A man is forbidden to derive enjoyment or use of anything in the world without a benediction, and whoever does so commits sacrilege...

Space will not permit anything like a full enumeration of these blessings, which should better be termed instinctive expressions of gratitude. Two must suffice. First there is one famous blessing of thanksgiving for life. This is recited whenever one has a completely new experience or enjoys something for the first time in its season, or when, at its proper anniversary, one fulfils a command. It is used when, for example, the Ram's horn is sounded on New Year, when the Chanukah lights are lit, when the book of Esther is read on Purim, when festivals are inaugurated, when one eats the new fruit just garnered, when one puts on new garments, and so on. We thank God "who has given us life and sustenance and brought us to this season". As each holiday is ushered in over the wine, as we sit in the Tabernacle or at the paschal meal amid our family, we look round and see, with gratitude, that the circle is unbroken. There is no vacant chair that was filled last year. We recall how last year too we all enjoyed the first ripe plums and pears from our garden. Neither sickness nor death has diminished our number. And so we thank God for life itself, for life andall its manifold enjoyments and opportunities.

The other blessing that may be helpfully adduced here is that for knowledge and discrimination. It is the first of the central portion of the "Eighteen". In this central portion, our petitions begin and the first of all petitions and blessings must be for knowledge and discrimination. It runs thus:
Thou endowest mankind with the gracious gift of knowledge and teachest understanding to mortal man. So be pleased to grant us of Thy knowledge, wisdom and understanding. Blessed art Thou, Lord, who bestowest the gracious gift of knowledge.

It will be seen that the function of the individual blessing is to be an instinctive ejaculation at the acceptance of some benefit in life. It is to prevent everything from being taken as a matter of course; it is to keep the wonders of nature ever fresh to man; it is to remind him of his permanent debt. And in this way one hundred daily blessings are too few.


Psalm CXXXIV is one of the shortest in the whole Psalter. It is the last of the fifteen "Songs of Degrees", a term which used to be explained as meaning the fifteen steps of the Temple but which is probably an abstract noun and denotes "going up", i.e. pilgrimage. This is a psalm of pilgrimage... With this psalm on their lips, the pilgrims from the Dispersion, who had journeyed from afar, passing through the Vale of Weeping, now entered the Holy City and stood before the Lord in Zion. "Lift up your hands to the sanctuary" (or in holiness, cf. Ps. XXVIII, 2) is the cry. "May the Lord bless thee out of Zion" is the response. Here we have the double sense of blessing. Man blesses God: God blesses man. And the response begins with Yebarekhekha, "May the Lord bless thee out of Zion" is the response. Here we have the double sense of blessing. Man blesses God: God blesses man. And the response begins with Yebarekhekha, "May the Lord bless thee" which is very definitely a citation from the most sacred formula of the divine blessing, that contained in Numbers VI, 22-7.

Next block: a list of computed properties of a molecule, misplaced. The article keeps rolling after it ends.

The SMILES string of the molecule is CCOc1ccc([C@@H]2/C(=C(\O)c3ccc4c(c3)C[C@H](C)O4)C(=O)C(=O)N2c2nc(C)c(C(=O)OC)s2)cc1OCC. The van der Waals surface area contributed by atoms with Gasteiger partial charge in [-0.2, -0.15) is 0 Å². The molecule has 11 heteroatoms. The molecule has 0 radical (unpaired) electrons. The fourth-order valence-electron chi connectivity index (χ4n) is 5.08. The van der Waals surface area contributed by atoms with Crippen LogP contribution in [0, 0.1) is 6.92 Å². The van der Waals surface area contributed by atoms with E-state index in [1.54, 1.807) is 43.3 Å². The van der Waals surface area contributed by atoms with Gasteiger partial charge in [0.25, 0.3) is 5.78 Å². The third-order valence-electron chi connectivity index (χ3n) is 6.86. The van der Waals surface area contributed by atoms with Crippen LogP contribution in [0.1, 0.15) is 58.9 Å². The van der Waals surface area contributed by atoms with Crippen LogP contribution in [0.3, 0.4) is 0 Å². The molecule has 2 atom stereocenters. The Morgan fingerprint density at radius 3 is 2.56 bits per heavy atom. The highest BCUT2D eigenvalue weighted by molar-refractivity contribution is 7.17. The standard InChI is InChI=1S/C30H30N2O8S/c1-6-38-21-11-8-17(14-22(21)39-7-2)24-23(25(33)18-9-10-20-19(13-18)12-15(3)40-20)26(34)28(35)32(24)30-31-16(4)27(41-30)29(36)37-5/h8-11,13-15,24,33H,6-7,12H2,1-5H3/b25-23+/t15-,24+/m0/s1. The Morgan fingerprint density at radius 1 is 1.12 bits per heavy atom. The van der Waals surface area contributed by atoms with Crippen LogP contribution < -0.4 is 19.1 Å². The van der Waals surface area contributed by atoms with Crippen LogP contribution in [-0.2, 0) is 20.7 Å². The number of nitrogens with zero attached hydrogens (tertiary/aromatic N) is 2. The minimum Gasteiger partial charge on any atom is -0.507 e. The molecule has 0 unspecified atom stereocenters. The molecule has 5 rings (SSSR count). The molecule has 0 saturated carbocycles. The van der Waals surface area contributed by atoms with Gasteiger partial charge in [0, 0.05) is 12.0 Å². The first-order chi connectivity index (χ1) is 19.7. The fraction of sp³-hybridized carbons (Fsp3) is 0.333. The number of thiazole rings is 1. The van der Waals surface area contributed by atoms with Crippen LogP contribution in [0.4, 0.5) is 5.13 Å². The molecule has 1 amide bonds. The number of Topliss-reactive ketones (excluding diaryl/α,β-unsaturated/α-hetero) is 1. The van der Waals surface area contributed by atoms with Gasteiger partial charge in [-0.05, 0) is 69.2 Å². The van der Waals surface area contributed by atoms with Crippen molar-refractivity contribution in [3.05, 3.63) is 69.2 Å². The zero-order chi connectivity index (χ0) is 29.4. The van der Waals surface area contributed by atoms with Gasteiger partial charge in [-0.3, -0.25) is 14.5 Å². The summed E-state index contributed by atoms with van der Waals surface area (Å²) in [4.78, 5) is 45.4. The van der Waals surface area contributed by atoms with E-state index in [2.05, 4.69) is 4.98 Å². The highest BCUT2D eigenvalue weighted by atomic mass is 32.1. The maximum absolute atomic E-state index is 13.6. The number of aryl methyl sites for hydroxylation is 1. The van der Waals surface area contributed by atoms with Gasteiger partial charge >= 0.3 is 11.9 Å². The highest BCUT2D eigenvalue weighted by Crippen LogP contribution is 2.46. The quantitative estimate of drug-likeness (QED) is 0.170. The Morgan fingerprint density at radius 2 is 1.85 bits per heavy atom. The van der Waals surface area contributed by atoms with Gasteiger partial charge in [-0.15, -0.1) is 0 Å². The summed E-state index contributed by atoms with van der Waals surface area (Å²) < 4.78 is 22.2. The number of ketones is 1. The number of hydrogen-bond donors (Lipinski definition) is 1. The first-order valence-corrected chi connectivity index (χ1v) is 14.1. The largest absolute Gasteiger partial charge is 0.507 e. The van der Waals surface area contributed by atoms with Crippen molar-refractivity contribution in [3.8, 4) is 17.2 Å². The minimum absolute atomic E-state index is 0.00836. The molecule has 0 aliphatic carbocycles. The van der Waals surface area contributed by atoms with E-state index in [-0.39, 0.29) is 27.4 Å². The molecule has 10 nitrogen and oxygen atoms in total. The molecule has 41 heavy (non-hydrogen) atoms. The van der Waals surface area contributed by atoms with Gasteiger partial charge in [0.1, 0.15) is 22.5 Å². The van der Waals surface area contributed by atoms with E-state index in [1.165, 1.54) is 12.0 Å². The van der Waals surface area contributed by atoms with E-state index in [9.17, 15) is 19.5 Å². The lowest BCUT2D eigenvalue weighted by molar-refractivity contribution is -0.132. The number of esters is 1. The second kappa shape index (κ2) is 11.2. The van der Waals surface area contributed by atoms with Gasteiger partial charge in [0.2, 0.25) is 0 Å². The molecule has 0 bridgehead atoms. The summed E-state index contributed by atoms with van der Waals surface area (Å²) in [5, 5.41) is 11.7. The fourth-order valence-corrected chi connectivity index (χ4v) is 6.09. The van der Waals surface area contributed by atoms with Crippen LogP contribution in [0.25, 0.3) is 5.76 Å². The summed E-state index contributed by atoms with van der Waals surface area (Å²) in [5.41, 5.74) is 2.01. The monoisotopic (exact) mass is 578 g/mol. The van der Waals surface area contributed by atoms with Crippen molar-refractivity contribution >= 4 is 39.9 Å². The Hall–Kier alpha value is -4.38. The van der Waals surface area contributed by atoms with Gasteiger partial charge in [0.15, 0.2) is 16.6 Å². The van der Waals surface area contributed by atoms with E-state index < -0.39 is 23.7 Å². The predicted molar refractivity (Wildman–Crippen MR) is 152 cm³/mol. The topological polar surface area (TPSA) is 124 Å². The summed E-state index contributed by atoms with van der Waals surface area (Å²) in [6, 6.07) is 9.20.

"Lift up" introduces a new note into the idea of blessing. Blessing in Hebrew is Berakhah and is derived from "to kneel". Man bows to bless: he stands erect to receive the blessing. This new note is one of exaltation. Man's blessing of God implies a reciprocal act from Him. Hence man stands erect and exalted to typify the exaltation of God: in order to drive home the lesson that such action is but an allegory, it is frequently stated that God "is exalted above all blessings" that human lips can frame. So in Nehemiah IX, 5 we read "Then the Levites Joshua, Kadmiel... and Pethahiah said, stand up and bless the Lord your God from everlasting to everlasting, and let them bless thy glorious Name which is exalted above all blessing and praise".

In all rites, the ceremony of blessing has been accompanied by some act or gesture indicative of exaltation. The person giving the blessing usually stood up. Jacob, enfeebled with age and sickness, "strengthened himself and sat up on the bed" (Gen. XLVIII, 31 and XLIX, 2) before giving a benediction. He tried to stand but could not. Yet his remaining seated while blessing was so repugnant to general ideas of reverence, that the Greek version read the Hebrew consonants differently and made Jacob "strengthen himself on his staff" (vocalising matteh instead of mittah). This is the version cited in Hebrews XI 21. With this may be contrasted the scene, narrated in I Kings VIII, when Solomon assembled Israel to consecrate the House of God... After the great procession, the sacrifices, the feasting, the singing, Solomon made his speech of consecration (verses 12 ff.). Then he "turned his face about and blessed all the Congregation of Israel, and the Congregation of Israel was standing". The Congregation stood because it was participating in an act of worship, for the next verse shows that the king, in fact, wasblessing not his people, but God; for verse 15 continues immediately "Blessed be the Lord God of Israel...". Subsequently, "Solomon stood before the altar of the Lord, face to face with all the Congregation of Israel and spread out his palms heavenwards" Then he prayed, as his extended palms show. At some point he knelt, for at the end of his lengthy prayer, he "rose from before the altar of the Lord, from bowing on his knees, with his palms spread heavenwards and he rose and blessed all the Congregation" (54-5). Here it does not say that the Congregation stood, as it does in verse 14, for here he definitely does give the blessing to Israel. The deduction is significant.